The First Key To Fundraising Influence
If we are to help donors and supporters decide to give generously, we must help them feel some certainty that this would achieve something they care about.
But one of the major challenges to doing this well is that what they care about may be different from what we care about. And even if we care about exactly the same thing, it is highly likely that the way they would describe this problem is different from how we would.
For this reason, as I state in my book The Fundraiser Who Wanted More, before we start trying to work out what to say and how to say it to a donor, we must first seek to understand and appreciate their world.
Of course, it makes sense to try and ‘see it from the other person’s point of view’, but the surprising thing I’ve found is that doing this in practice is not as easy as most people think. It won’t come naturally, so wise fundraisers acknowledge the challenge and take deliberate steps to achieve it.
For instance, even if you have managed to research a company, trust or donor on-line before a meeting, seeking to not say too much early in a meeting is a wise strategy. On-line research can only say so much, and is often misleading. One thing I reveal on the Major Donor Masterclass is how to help the donor be willing to answer your questions early on, so that you can build your appreciation of who they really are.
What if you are influencing a group?
But what if your chance to influence for a gift is through a pitch or presentation to a group? Then it is much harder to make the conversation two-way. So in advance of the presentation, we need to work harder than any normal fundraiser would at gaining insight into the precise reasons why that pitch panel/ audience would say ‘YES’.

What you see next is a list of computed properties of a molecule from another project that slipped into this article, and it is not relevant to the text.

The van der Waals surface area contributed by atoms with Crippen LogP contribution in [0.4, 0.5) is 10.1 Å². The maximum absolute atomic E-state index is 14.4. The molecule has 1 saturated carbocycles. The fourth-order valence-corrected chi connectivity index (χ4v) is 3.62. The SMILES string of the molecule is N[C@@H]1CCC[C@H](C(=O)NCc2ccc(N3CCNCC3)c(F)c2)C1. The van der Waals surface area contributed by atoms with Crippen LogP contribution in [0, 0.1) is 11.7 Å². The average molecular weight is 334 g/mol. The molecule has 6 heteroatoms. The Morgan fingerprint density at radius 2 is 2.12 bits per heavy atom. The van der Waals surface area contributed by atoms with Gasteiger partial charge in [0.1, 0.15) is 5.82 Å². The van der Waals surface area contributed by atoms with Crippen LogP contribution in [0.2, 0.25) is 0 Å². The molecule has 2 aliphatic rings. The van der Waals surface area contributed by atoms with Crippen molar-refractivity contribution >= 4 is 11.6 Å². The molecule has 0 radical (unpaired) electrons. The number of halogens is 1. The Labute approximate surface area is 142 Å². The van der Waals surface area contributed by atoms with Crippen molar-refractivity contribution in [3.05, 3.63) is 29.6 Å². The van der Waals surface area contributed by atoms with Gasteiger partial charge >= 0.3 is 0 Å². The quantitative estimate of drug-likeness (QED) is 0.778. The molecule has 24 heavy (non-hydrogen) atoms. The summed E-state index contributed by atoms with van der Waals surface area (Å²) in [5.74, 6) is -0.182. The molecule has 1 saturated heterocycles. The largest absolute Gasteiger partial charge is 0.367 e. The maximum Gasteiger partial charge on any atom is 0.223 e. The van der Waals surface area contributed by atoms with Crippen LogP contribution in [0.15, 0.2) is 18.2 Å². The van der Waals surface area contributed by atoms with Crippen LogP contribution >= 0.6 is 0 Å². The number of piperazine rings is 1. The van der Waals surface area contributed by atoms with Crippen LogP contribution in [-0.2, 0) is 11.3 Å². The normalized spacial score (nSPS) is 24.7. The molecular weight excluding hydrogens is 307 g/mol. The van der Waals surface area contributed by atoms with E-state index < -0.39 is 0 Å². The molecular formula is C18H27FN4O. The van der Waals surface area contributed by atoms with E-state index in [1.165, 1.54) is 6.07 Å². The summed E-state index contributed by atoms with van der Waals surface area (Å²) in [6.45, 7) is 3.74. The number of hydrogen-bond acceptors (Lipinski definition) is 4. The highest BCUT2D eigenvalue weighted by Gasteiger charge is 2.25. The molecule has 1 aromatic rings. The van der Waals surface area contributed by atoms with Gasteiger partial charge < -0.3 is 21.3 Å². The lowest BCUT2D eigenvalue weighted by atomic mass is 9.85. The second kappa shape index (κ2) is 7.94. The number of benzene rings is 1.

On Win that Pitch, we explore many ways to do this, including: making calls to other charities that have worked with that partner in the past; following key players on social media; and doing field research (e.g. visiting their shop as a customer to properly understand their business challenges and opportunities etc).
But then, if it is a pitch or presentation, the ultimate secret to holding the audience’s attention is to not only have found out why they would say ‘YES’, but to structure your presentation in line with this.
On Presenting to Influence we learn how to create a ‘15 second summary’ which not only grabs the audience’s attention from the very start, but also provides you with an easy-to-follow structure to help you design the rest of the presentation. When two years ago, Tori Griffiths from NSPCC used this technique in a presentation for a partnership (worth £250,000) with a retail company, her presentation was so persuasive the company cancelled the staff vote which had originally been planned in order to choose her charity that very day.
What could you do today which would help you get that bit more understanding and appreciation of your donor’s point of view? How could you use this insight to change not only what you say / write, but also the order in which you say it?